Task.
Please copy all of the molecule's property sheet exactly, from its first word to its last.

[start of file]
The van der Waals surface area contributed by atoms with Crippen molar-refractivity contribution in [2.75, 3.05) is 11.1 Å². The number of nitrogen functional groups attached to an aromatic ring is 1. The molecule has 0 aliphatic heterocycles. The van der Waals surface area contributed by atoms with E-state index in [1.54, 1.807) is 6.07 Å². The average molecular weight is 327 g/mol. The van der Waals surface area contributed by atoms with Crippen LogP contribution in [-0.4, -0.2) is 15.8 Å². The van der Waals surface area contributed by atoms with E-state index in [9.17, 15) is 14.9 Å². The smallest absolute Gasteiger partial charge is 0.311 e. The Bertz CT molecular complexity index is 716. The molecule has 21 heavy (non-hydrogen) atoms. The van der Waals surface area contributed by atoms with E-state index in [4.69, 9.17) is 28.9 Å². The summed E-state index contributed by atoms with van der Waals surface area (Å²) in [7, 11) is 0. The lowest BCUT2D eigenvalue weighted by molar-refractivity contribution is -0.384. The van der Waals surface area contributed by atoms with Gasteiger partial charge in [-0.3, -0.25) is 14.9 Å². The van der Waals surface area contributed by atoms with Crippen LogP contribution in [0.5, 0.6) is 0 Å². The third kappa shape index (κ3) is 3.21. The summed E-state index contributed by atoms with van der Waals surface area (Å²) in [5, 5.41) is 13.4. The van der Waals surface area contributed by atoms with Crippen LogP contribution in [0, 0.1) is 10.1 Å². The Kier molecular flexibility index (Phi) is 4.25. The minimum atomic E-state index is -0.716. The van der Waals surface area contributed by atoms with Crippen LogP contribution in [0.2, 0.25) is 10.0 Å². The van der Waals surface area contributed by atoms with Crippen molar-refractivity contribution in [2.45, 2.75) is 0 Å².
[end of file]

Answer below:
The van der Waals surface area contributed by atoms with Crippen molar-refractivity contribution in [2.75, 3.05) is 11.1 Å². The number of nitrogen functional groups attached to an aromatic ring is 1. The molecule has 0 aliphatic heterocycles. The van der Waals surface area contributed by atoms with E-state index in [1.54, 1.807) is 6.07 Å². The average molecular weight is 327 g/mol. The van der Waals surface area contributed by atoms with Crippen LogP contribution in [-0.4, -0.2) is 15.8 Å². The van der Waals surface area contributed by atoms with E-state index in [9.17, 15) is 14.9 Å². The smallest absolute Gasteiger partial charge is 0.311 e. The Bertz CT molecular complexity index is 716. The molecule has 21 heavy (non-hydrogen) atoms. The van der Waals surface area contributed by atoms with E-state index in [4.69, 9.17) is 28.9 Å². The summed E-state index contributed by atoms with van der Waals surface area (Å²) in [7, 11) is 0. The lowest BCUT2D eigenvalue weighted by molar-refractivity contribution is -0.384. The van der Waals surface area contributed by atoms with Gasteiger partial charge in [-0.3, -0.25) is 14.9 Å². The van der Waals surface area contributed by atoms with Crippen LogP contribution in [0.5, 0.6) is 0 Å². The third kappa shape index (κ3) is 3.21. The summed E-state index contributed by atoms with van der Waals surface area (Å²) in [5, 5.41) is 13.4. The van der Waals surface area contributed by atoms with Crippen LogP contribution in [0, 0.1) is 10.1 Å². The Kier molecular flexibility index (Phi) is 4.25. The minimum atomic E-state index is -0.716. The van der Waals surface area contributed by atoms with Crippen LogP contribution in [0.2, 0.25) is 10.0 Å². The van der Waals surface area contributed by atoms with Crippen molar-refractivity contribution in [2.45, 2.75) is 0 Å².